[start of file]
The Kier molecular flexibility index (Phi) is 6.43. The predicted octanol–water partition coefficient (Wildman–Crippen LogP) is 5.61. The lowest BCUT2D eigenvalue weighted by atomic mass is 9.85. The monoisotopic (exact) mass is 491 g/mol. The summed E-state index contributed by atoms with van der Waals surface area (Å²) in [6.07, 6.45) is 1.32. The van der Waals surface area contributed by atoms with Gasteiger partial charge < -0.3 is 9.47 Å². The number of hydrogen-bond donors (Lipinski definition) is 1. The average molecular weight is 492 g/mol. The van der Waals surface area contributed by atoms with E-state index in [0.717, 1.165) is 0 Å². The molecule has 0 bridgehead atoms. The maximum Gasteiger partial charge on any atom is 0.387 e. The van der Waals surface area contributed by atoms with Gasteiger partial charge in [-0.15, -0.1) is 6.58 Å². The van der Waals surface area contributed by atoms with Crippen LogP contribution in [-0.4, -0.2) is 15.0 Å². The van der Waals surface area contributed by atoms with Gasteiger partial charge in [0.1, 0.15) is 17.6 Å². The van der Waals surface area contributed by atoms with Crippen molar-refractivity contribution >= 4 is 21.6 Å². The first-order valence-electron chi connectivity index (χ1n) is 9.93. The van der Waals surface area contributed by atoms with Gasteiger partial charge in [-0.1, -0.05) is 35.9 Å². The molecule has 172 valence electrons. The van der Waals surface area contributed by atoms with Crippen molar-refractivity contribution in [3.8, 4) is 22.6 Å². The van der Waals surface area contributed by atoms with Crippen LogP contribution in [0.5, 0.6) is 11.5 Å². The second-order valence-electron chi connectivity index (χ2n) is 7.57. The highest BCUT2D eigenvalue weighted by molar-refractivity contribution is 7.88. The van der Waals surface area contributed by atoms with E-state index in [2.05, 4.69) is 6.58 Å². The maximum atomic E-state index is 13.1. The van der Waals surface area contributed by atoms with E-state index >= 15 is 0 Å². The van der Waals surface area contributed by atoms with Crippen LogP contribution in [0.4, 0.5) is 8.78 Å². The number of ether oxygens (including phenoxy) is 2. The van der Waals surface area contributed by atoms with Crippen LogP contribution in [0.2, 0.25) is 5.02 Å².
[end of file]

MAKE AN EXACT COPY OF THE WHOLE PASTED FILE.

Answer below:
The Kier molecular flexibility index (Phi) is 6.43. The predicted octanol–water partition coefficient (Wildman–Crippen LogP) is 5.61. The lowest BCUT2D eigenvalue weighted by atomic mass is 9.85. The monoisotopic (exact) mass is 491 g/mol. The summed E-state index contributed by atoms with van der Waals surface area (Å²) in [6.07, 6.45) is 1.32. The van der Waals surface area contributed by atoms with Gasteiger partial charge < -0.3 is 9.47 Å². The number of hydrogen-bond donors (Lipinski definition) is 1. The average molecular weight is 492 g/mol. The van der Waals surface area contributed by atoms with E-state index in [0.717, 1.165) is 0 Å². The molecule has 0 bridgehead atoms. The maximum Gasteiger partial charge on any atom is 0.387 e. The van der Waals surface area contributed by atoms with Gasteiger partial charge in [-0.15, -0.1) is 6.58 Å². The van der Waals surface area contributed by atoms with Crippen LogP contribution in [-0.4, -0.2) is 15.0 Å². The van der Waals surface area contributed by atoms with Gasteiger partial charge in [0.1, 0.15) is 17.6 Å². The van der Waals surface area contributed by atoms with Crippen molar-refractivity contribution >= 4 is 21.6 Å². The first-order valence-electron chi connectivity index (χ1n) is 9.93. The van der Waals surface area contributed by atoms with Gasteiger partial charge in [-0.1, -0.05) is 35.9 Å². The molecule has 172 valence electrons. The van der Waals surface area contributed by atoms with Crippen molar-refractivity contribution in [3.8, 4) is 22.6 Å². The van der Waals surface area contributed by atoms with Crippen LogP contribution in [0.5, 0.6) is 11.5 Å². The second-order valence-electron chi connectivity index (χ2n) is 7.57. The highest BCUT2D eigenvalue weighted by molar-refractivity contribution is 7.88. The van der Waals surface area contributed by atoms with E-state index in [2.05, 4.69) is 6.58 Å². The maximum atomic E-state index is 13.1. The van der Waals surface area contributed by atoms with E-state index >= 15 is 0 Å². The van der Waals surface area contributed by atoms with Crippen LogP contribution in [0.4, 0.5) is 8.78 Å². The number of ether oxygens (including phenoxy) is 2. The van der Waals surface area contributed by atoms with Crippen LogP contribution in [0.2, 0.25) is 5.02 Å².